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Children And Asylum Including Unaccompanied Children

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Many asylum children who arrive in the UK will have already experienced a lot of physical and mental hardship, not only will they have lost their homes, schools and friends, some children will have witnessed horrific events, and may of them have spent months hiding (and sadly, some children will have been tortured). Many asylum seekers are detained when they arrive in the UK and this can cause extreme psychological distress for detained children who rarely have access to appropriate education. Additionally, many asylum children do not receive adequate health care or a health assessment.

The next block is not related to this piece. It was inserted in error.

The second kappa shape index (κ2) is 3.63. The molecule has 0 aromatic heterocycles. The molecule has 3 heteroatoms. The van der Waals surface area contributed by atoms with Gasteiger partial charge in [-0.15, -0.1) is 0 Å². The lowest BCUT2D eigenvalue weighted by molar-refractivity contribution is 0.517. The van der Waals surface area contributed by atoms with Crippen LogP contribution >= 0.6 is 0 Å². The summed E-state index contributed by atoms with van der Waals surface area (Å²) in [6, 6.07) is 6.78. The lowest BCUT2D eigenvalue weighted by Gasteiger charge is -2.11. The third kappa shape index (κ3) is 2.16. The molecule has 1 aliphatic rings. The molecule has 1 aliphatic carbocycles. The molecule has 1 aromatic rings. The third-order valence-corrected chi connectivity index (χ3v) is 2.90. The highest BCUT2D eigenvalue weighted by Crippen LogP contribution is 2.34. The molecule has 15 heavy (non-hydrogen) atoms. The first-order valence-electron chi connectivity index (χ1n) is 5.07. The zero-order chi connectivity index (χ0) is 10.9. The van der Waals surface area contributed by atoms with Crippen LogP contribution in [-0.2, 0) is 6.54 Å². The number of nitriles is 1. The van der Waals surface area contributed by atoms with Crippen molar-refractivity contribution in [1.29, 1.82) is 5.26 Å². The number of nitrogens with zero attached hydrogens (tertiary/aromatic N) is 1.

The status of children seeking asylum may not be clear, when the head of a household is granted refugee status, it is usual to grant the same status to the dependants. This is not required by any of the refugee treaties, but States do it in order to promote family unity. When a child is with one or both parents, the need to maintain family unity is clear, and therefore in most cases the child will be accorded the same status as his or her parents. However, if the child is with an uncle, a cousin or other relative, the State may not necessarily consider them to be a 'family'. It is possible, therefore, for each person, including the child, to make an individual claim. This could result in the relative being granted refugee status, based perhaps upon their 'well-founded fear', but in the child's claim being rejected. When this happens, the child can be separated from the relative, and they may become an unaccompanied minor. In practice, dependants should be considered for refugee status if they are living in the same household. Children may also arrive in the UK without any accompanying adults (see unaccompanied children section).

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